During the six-week sprint season again, ABC / ESPN, in partnership with the NBA and Turner, tried to make what has long been called the “Happiest Place on Earth” the safest.
By creating an NBA bubble at Disney World in Orlando, the league and networks hope to protect players and staff from the coronavirus.
But they did more than they did – they tried to turn ESPN’s Wide World of Sports Complex into a modern, expected pandemic-proof TV studio.
As her first broadcast on ESPN on Friday night approached, she tried to create a sense of big time without the presence of fans.
To achieve this goal, the network has created 30 and more infrastructures in just three and a half months in three arenas where courts are located and externally.
ESPN will not disclose how much it spent on the building, but it said the NBA was spending $ 150 million on the entire “bubble.”
“Speaking of others, this compound is reminiscent of an Olympic-type compound,” ESPN vice president of production Mike Shiffman told The Post on FaceTime as he broadcast an hour-long arena tour and ESPN.
ESPN, TNT and the NBA tried their best to think it out, as Shiffman, along with league and Turner officials, conducted an area survey six weeks ago.
Aesthetics include virtual fans and the coziness of each team’s home. The national shows will feature 20 camcorders instead of 12 for bubble-free games before the pandemic.
ESPN will use more than 60 robotic cameras in all three courts. The event employs about 200 ESPN employees, nearly 20 of them on air.
This is expected to feel like a huge event.
“It’s a big part of it,” Shiffman said.
ESPN and Turner – who interrupted Thursday’s first regular season game again – are responsible not only for their broadcasts, but also for 22 regional sports networks, so any basketball you watch in the coming months will have its own impression. The two networks provide a “global channel” RSN, such as YES, to broadcast their team’s games.
Security is top notch, and the NBA has introduced a two-tier “bubble” system.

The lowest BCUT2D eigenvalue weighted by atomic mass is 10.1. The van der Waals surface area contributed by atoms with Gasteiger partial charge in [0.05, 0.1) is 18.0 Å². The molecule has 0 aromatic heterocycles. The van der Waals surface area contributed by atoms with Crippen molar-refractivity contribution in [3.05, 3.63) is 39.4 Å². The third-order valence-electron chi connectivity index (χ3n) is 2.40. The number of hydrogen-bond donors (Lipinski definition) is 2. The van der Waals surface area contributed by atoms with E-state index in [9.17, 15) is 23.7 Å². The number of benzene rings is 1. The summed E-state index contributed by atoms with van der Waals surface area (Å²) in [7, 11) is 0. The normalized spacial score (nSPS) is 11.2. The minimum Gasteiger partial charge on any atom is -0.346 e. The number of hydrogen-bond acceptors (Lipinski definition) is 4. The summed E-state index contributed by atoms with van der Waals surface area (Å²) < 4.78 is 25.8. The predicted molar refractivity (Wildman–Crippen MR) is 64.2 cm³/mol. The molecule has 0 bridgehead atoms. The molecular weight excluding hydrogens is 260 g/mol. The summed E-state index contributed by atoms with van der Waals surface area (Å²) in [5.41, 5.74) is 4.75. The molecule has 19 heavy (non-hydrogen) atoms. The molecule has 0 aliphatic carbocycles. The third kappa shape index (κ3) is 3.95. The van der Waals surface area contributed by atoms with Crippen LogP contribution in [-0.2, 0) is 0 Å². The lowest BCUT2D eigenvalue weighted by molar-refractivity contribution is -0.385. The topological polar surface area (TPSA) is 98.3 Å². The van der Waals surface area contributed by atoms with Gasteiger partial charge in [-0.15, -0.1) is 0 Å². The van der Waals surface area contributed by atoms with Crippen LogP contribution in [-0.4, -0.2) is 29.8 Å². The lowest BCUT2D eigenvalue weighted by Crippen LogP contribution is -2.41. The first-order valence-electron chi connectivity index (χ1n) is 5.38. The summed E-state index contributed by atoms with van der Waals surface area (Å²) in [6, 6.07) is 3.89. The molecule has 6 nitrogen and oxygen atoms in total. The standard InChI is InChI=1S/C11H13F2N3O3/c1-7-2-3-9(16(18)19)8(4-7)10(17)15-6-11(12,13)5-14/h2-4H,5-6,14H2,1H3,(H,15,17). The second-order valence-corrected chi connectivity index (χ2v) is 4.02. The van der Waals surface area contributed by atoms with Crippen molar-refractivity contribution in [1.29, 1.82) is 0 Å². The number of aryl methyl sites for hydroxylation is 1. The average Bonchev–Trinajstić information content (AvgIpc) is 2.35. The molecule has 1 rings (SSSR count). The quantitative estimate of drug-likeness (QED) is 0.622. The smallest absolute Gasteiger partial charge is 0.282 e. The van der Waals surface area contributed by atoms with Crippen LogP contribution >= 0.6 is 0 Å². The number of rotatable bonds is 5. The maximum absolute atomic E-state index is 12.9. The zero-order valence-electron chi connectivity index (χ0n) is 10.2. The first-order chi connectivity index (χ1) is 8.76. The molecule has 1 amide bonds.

The green area is where the players live. There are several journalists in the Green Zone, such as ESPN spokeswoman Malika Andrews.
Upon arrival, these media representatives had to test the negative and quarantine for seven days in order to move around the designated areas.
Checks in the Yellow Zone, home to Shiffman’s and ABC / ESPN’s best team of Mike Breen, Jeff Van Gundy and Mark Jackson’s broadcasts, on arrival in Waldorf Space and are quarantined one day before being released from their rooms if a negative COVID-19 test that changes rapidly. They have no personal interaction with the players.
They are checked twice a week and must wear masks. There was no effort against the rules.
In its main truck, the number of staff has been halved: from 10-12 to 6. All are separated by a plexiglass divider.
“You feel safe,” Shiffman said.
In the arena, Breen, Van Gundy and Jackson will be perch equivalent to 12 rows up. They will also have transparent distinguishing elements between each of them.
For games, the nets will try to show some unique shots using a rail cam on the side of the pitch. There are also free-line advanced cameras that are not usually available.
Since there are no fans in the arena, the rail stroke can be used during a direct action rather than just a replay. ESPN will also have behind-the-scenes cameras that will allow the audience to interact as players prepare.
About six weeks ago, when Disney was assigned an NBA reshuffle venue, Shiffman, along with NBA and Turner officials, traveled to Orlando to see how they could restructure the court and perhaps they managed to think everything through.
Turner got up for the first time on Thursday night. Starting Friday, ESPN will be on the center stage. It will then feature 10 games over four days.
It was a sprint to turn free sports fields and pitches into safe places, but one that ESPN hopes will still provide NBA entertainment at the highest level.